When examining the link between mental health illness and a COVID-19 diagnosis, a recent study by the Official Journal of the World Psychiatric Association (WPA) found that those with a mental illness have a higher chance of contracting the virus.1

Further, the Centers for Disease Control and Prevention (CDC) announced the addition of “mood disorders, including depression and schizophrenia spectrum disorders" to its list of medical conditions associated with a higher risk of severe COVID-19. This decision was made following a variety of studies, including the WPA study cited above, that suggests a strong link between mental health disorders and a higher chance of infection.2

Patients with a history of mental illness were 50 percent more likely to die from COVID-19 compared with patients with no history of mental illness, according to a report by the Advisory Board.3 When looking deeper into the links between mental health and COVID-19, Nora Volkow, director of the National Institute on Drug Abuse, noted three outstanding factors that contribute to a higher likelihood of diagnosis.

These factors include:

  1. Behavioral illnesses can often alter people's behaviors. In doing so, they may be less likely to engage in preventative actions such as social distancing or masking that would help protect them from infection.
  2. Individuals with mental illness often have poorer overall health and have multiple comorbidities. This puts these individuals at a greater risk for negative outcomes following a COVID-19 diagnosis.
  3. Individuals with mental and behavioral illnesses tend to be among the most isolated in society. This isolation takes a great toll on one’s physical health —ultimately putting them at a higher risk of chronic illnesses and premature mortality from COVID-19.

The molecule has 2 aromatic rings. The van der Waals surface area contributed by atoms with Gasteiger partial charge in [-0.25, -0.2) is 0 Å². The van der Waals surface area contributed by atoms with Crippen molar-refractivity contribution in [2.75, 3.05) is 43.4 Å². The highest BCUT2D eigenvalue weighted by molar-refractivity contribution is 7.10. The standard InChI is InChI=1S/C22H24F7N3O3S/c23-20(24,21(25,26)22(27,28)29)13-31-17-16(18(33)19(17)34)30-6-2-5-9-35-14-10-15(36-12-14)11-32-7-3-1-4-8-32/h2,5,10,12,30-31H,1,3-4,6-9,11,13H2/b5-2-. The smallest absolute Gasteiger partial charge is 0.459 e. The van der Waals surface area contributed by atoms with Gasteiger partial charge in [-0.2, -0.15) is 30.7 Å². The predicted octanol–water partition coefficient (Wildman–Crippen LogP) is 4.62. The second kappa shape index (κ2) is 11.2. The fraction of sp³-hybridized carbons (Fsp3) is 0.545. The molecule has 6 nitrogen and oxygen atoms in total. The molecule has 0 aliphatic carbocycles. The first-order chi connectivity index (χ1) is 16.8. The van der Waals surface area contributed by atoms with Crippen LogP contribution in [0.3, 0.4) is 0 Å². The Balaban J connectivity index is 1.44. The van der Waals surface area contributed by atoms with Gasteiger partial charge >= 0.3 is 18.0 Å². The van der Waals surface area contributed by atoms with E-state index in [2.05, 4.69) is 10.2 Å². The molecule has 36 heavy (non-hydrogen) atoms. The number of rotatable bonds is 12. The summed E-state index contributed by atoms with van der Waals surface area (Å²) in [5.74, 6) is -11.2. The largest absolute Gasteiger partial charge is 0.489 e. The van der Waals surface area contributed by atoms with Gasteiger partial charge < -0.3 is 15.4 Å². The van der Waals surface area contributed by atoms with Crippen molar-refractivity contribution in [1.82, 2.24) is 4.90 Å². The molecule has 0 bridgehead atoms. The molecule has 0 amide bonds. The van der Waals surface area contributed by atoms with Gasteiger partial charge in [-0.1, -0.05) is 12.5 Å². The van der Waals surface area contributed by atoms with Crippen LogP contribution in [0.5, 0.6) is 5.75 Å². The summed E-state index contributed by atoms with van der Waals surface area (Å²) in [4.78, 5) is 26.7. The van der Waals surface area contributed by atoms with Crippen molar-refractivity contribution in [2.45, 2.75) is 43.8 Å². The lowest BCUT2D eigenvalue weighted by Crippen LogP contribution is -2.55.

Patient access is a major barrier often keeping patients from receiving needed behavioral health treatment. Behavioral health program integration can help reduce this barrier and expand access to the 13 million people currently experiencing mental illness – 40% of which lack essential access to this form of care.3

When a hospital implements or expands behavioral health programs into their care continuum their patients, entire hospital and community experience the benefits. One way hospitals are efficiently and effectively expanding their services is through a strategic contract management or joint-venture partnership. This helps to relieve the burden of starting a program from the ground up or strategically expanding one to fit the needs of a larger patient population.

To learn how your hospital can successfully integrate a behavioral health program into your care continuum, visit KindredBehavioralHealth.com.


References:

  1. Wang, Q. Q., Xu, R., & Volkow, N. D. (2020, October 7). Increased risk of Covid‐19 infection and mortality in people with mental disorders: Analysis from Electronic Health Records in the United States. Wiley Online Library. Retrieved December 1, 2021, from https://onlinelibrary.wiley.com/doi/full/10.1002/wps.20806.
  2. Centers for Disease Control and Prevention. (2021, October 14). Underlying medical conditions associated with higher risk for severe COVID-19: Information for Healthcare Providers. Centers for Disease Control and Prevention. Retrieved December 1, 2021, from https://www.cdc.gov/coronavirus/2019-ncov/hcp/clinical-care/underlyingconditions.html.
  3. Advisory Board. (2021, November 23). Why is mental illness tied to worse covid-19 outcomes? Advisory Board. Retrieved December 1, 2021, from https://www.advisory.com/daily-briefing/2021/11/23/mental-health-covid
By Kindred Behavioral Health